But the Biden COVID relief bill contains necessary provisions for getting
these vaccines injected, getting these vaccines delivered into people`s
arms. There`s all sorts of funding in there to get that done.
ROBINSON: You`re right. There is, Lawrence. And also all sorts of funding
for a lot of other necessary things. So just pass it. I mean Democrats just
need to pass it. And it would be great if some Republicans could be brought
onboard. But it needs to pass.
And what is in that bill is not only, not only necessary, but popular. And
I think it`s, you know, a political plus for Democrats just to do it
through reconciliation, do it only with Democratic votes plus Kamala Harris
in the senate if you need to but get it done. That`s the most important
thing. And I think they`re determined to do that.
O`DONNELL: It sounds like that is the way it`s going to go.
Let`s listen to what the vice president had to say to House Democrats
(BEGIN VIDEO CLIP)
HARRIS: We continue to remind the American people of how important it is to
mask up -- yes, real leaders agree, people still need to mask up and stay
And I guess the point that I`m making on that, given the news we heard
today is the significance of you as national leaders. You represent your
constituents in your district, but you also represent the country.
(END VIDEO CLIP)
O`DONNELL: Dr. Davidson, there`s such a striking difference between
Democrats and Republicans on this. Democrats like the vice president, who
is part of delivering the vaccine to people that is going to save their
lives, is still telling them to mask up.
And Republican -- we see these Republican governors seem to believe that
the political profit for them, the first political profit they can get is
by being the first person to tell people to take their masks off.
DR. DAVIDSON: Yes. I mean we just need to get the politics out of this. And
we have played this game before. We`ve played this game all last year and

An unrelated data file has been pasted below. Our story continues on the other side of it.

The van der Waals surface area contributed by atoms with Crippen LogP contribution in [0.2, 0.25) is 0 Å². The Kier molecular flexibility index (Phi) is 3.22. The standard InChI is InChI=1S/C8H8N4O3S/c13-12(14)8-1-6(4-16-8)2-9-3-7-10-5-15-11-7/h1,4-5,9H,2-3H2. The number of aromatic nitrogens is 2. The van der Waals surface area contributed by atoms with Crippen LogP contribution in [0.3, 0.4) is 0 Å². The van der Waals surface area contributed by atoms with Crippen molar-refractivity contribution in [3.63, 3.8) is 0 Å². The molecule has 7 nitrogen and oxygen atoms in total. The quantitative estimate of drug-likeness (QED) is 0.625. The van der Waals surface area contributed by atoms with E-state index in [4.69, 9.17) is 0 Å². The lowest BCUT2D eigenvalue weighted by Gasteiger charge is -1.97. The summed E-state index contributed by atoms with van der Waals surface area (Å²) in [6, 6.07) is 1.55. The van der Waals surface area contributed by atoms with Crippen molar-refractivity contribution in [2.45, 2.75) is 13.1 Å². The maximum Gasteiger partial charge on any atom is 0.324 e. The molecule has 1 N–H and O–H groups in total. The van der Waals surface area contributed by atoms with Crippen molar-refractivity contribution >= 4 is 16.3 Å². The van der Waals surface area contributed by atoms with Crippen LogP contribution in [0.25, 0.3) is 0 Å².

half a million people are now dead from this.
So, you know, we`ve got to get these folks away from these short-term
political wins, where they think that`s going to make their constituents
happy and they have to listen to the science.
You know, if a cancer patient is in the hospital and their oncologist tells
them the scans look good, we`ve got a few more months left and we can
really nip this thing. They don`t rip the IV out and run out of the
hospital. They stay through the treatment. They get it done. And this is
what we have to do.
I just hope these governors come around eventually and maybe they`ll get
some calls from some other governors or the president and urge them to do
what is right.
O`DONNELL: Doctor Rob Davidson, thank you for all the work you`ve been --
go ahead, Gene. Go ahead.
ROBINSON: Lawrence, I just wanted to point out. Texas is the second most
populous state in the nation. So what happens in Texas does not stay in
Texas, cannot possibly stay in Texas. So it does affect the rest of us who
are trying to do the right thing.
O`DONNELL: Very good point. I`m glad you got that in there.
Eugene Robinson, Dr. Rob Davidson -- thank you both for joining us tonight.
That is tonight`s LAST WORD.
And I want to join Rachel in saying "thank you" for making MSNBC the most
watched network in all of cable TV.
And the most watched 11:00 p.m. cable news show, "THE 11TH HOUR WITH BRIAN
WILLIAMS" starts now.